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A brief guide to creating a gumshield (Rugby / MMA / etc) with non-toxic Instamorph. The resulting gumshield can be refined to be a tight 'snap' fit or a little l more loose.

The Instamorph gumshield is a stronger, more rigid gum shield than most commercially available "heat-and-bite" gumshields that I have seen and tried. This may be more beneficial for saving teeth in an impact with more focus (elbow?), But, but as any shock to the lower jaw will be more readily transferred to the 'brainy bit' of the head, this might make you more likely to get knocked out. but that is just me speculating. Id rather be knocked out and keep my teeth thanks!

DISCLAIMER: I am no gumsheild expert

STEP 1 (finally) Melt instamorph that is roughly 1 and a half times the size of your thumb (if the gumsheild is for you that is). I make an assumption that in general thumb size is proportional to jaw size ;-)

OK, the blob on the spoon in the photo is good for two or three shields!

Step 1: Shape It, Bite It.

  1. Work the 'n' shape melted Instamorph into your cakehole.
  2. gently hold and align it in all round your bite.
  3. try to ensure it goes back to the molars on both sides
  4. ensure the instamorph is still hot enough and gently bite down (transparent, no milky colour).
  5. work the outside of the shield into a smooth surface, covering all the teeth - a little gum is fine too.
  6. Work the inside of the shield into the teeth with your tongue.
  7. Dont push so hard it gets too thin.
  8. Once the shield has started to solidify, gently wiggle teeth and remove the shield.

Step 2: Remove It, Cool It

Once the shield has cooled to room temp, IT WILL HAVE SHRUNK SLIGHTLY. I haven't seen any temp-expansion figures for instamorph but the shrink can be significant enough to make it a small effort to click into place and much more of an effort to get out again! There was a comedy moment when I discovered this..... It is hard to laugh with carefully moulded lump of hard plastic holding your jaw closed.

Anyway...

Step 3: Refine the Fit.

If you wish, you can partially re-melt the surface of the shield in order to loosen the fit. I managed to loosen the bottom teeth fit more whilst keeping the top teeth fit fairly snug, so the shield doesn't fall out easily when you need to open your mouth catch your breath (which is quite often in contact sports!) , and this makes it easier to remove too.

I think this basic technique could be (and has been) used for creating mouth-held accessibility devices.

<p>Try out royaldentaldirect.com. They are a dental lab that you can order professionally made guards from. </p>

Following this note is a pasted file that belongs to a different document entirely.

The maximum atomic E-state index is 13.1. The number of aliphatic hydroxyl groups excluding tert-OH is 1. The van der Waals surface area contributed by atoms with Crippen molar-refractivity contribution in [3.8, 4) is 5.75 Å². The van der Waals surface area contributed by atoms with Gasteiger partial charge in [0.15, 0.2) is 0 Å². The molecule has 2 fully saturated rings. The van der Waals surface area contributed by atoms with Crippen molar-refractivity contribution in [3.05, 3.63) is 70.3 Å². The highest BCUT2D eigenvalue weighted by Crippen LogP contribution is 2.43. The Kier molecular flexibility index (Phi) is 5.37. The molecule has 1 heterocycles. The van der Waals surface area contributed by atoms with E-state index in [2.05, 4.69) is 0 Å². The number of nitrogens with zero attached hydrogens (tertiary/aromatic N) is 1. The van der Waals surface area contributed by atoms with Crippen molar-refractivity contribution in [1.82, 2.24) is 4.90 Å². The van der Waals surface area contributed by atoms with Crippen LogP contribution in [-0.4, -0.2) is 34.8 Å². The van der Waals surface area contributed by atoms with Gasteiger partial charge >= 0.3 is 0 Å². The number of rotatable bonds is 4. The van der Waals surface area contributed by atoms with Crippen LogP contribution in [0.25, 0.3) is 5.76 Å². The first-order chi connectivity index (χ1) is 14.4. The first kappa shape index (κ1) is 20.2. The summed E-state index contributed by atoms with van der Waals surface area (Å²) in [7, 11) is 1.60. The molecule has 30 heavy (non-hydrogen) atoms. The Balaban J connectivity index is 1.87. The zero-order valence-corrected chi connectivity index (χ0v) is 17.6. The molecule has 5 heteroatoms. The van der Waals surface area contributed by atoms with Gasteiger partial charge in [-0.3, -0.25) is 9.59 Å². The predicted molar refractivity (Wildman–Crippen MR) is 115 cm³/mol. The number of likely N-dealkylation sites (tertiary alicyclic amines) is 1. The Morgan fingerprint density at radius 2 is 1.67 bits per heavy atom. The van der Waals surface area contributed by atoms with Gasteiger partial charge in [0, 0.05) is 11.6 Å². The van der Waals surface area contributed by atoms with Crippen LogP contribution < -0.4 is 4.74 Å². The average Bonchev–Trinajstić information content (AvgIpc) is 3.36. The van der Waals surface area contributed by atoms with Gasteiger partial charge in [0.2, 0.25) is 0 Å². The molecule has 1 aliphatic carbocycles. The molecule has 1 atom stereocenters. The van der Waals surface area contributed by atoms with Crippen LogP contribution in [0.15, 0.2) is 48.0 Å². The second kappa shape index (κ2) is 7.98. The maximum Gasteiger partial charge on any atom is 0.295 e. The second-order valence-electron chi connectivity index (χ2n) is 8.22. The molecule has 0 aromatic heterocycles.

<p>Thanks, but this guard is just fine :-)</p>
<p>Thanks for this description! And though I don't have an image, I *did* make this.</p><p>But why did I bother?</p><p>I have used various mouthpieces to improve sleep, but these mouthpieces are all really one-size-fits-all (and this is true of products that are claimed to be &quot;adjustable&quot;). My head and my jaw and mouth are very much on the large side. This is probably why I have always felt that these devices weren't my size and were too small. So if you have a mouth either smaller or larger than the average, this may be another reason to make your own. </p><p>So I followed the instructions here and now have a new mouthpiece. I can immediately tell that the fit seems much better. It does *not* feel too small. The true test of course is using it over time, but the initial impression (no pun intended) is very good.</p><p>I also did one more thing: I drilled three holes into the mouthpiece roughly between the teeth to help with breathing. </p><p>While cost is not the big issue here, the fact remains that these devices cost anywhere from $50 to $100, and this DIY approach costs less than eight dollars to make, maybe less, and it *fits*.</p>
<p>Thanks for that! - Holes is a good idea! I'll do the same on mine i think.</p><p>Did you need to also re-melt the surface for a looser fit?</p><p>8$ ?! - How big is your mouth?! ;-)</p>
<p>WARNING: Instamorph clearly states on their website that their product is NOT food safe!</p>
<p>Thanks for that - I'm still alive ;-)</p>
<p>Also known as a &quot;night guard&quot; if you wear it overnight -- dentists provide them to prevent tooth grinding. The dental ones are usually pliable (silicone?), but I guess this would work too. And be much cheaper :)</p>
Is it ok to put in your mouth? I have an idea for a future project! Thanks for posting this!
<p>Thanks Constructed - Yeah its fine. It is a Non-toxic plastic. (and I'm still here ;-)</p>
Kinda looks like a mouth guard.
<p>I think possibly the Americas call them mouth guards, so thanks for that Amelia - I have added it to the title :-)</p>
Cool though

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